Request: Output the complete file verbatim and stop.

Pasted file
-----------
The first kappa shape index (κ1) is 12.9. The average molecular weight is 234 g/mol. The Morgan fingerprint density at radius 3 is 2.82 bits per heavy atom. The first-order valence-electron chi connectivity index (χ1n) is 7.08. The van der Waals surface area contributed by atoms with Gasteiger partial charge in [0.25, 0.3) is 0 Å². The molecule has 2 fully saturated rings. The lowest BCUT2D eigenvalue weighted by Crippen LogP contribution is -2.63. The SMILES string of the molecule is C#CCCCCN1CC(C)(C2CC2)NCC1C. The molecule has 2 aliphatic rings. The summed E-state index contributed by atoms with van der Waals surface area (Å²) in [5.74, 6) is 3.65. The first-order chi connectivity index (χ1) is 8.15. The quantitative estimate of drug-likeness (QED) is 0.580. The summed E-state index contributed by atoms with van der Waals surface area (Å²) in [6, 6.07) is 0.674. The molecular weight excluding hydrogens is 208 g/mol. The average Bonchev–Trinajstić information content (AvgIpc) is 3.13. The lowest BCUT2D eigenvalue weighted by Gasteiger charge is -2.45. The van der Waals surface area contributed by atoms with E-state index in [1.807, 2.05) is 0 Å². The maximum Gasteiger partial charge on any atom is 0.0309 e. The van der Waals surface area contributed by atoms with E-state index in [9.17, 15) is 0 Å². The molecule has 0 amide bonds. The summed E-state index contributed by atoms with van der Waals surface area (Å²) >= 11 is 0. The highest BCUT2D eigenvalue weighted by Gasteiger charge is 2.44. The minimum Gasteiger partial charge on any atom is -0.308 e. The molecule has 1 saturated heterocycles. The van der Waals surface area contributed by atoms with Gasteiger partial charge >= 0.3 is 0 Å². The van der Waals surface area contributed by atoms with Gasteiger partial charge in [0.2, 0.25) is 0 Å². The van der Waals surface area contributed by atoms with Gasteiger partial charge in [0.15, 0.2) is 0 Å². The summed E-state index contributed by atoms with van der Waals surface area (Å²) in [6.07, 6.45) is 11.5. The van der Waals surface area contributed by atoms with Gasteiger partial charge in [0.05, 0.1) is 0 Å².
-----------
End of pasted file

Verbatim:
The first kappa shape index (κ1) is 12.9. The average molecular weight is 234 g/mol. The Morgan fingerprint density at radius 3 is 2.82 bits per heavy atom. The first-order valence-electron chi connectivity index (χ1n) is 7.08. The van der Waals surface area contributed by atoms with Gasteiger partial charge in [0.25, 0.3) is 0 Å². The molecule has 2 fully saturated rings. The lowest BCUT2D eigenvalue weighted by Crippen LogP contribution is -2.63. The SMILES string of the molecule is C#CCCCCN1CC(C)(C2CC2)NCC1C. The molecule has 2 aliphatic rings. The summed E-state index contributed by atoms with van der Waals surface area (Å²) in [5.74, 6) is 3.65. The first-order chi connectivity index (χ1) is 8.15. The quantitative estimate of drug-likeness (QED) is 0.580. The summed E-state index contributed by atoms with van der Waals surface area (Å²) in [6, 6.07) is 0.674. The molecular weight excluding hydrogens is 208 g/mol. The average Bonchev–Trinajstić information content (AvgIpc) is 3.13. The lowest BCUT2D eigenvalue weighted by Gasteiger charge is -2.45. The van der Waals surface area contributed by atoms with E-state index in [1.807, 2.05) is 0 Å². The maximum Gasteiger partial charge on any atom is 0.0309 e. The van der Waals surface area contributed by atoms with E-state index in [9.17, 15) is 0 Å². The molecule has 0 amide bonds. The summed E-state index contributed by atoms with van der Waals surface area (Å²) >= 11 is 0. The highest BCUT2D eigenvalue weighted by Gasteiger charge is 2.44. The minimum Gasteiger partial charge on any atom is -0.308 e. The molecule has 1 saturated heterocycles. The van der Waals surface area contributed by atoms with Gasteiger partial charge >= 0.3 is 0 Å². The van der Waals surface area contributed by atoms with Gasteiger partial charge in [0.2, 0.25) is 0 Å². The van der Waals surface area contributed by atoms with Gasteiger partial charge in [0.15, 0.2) is 0 Å². The summed E-state index contributed by atoms with van der Waals surface area (Å²) in [6.07, 6.45) is 11.5. The van der Waals surface area contributed by atoms with Gasteiger partial charge in [0.05, 0.1) is 0 Å².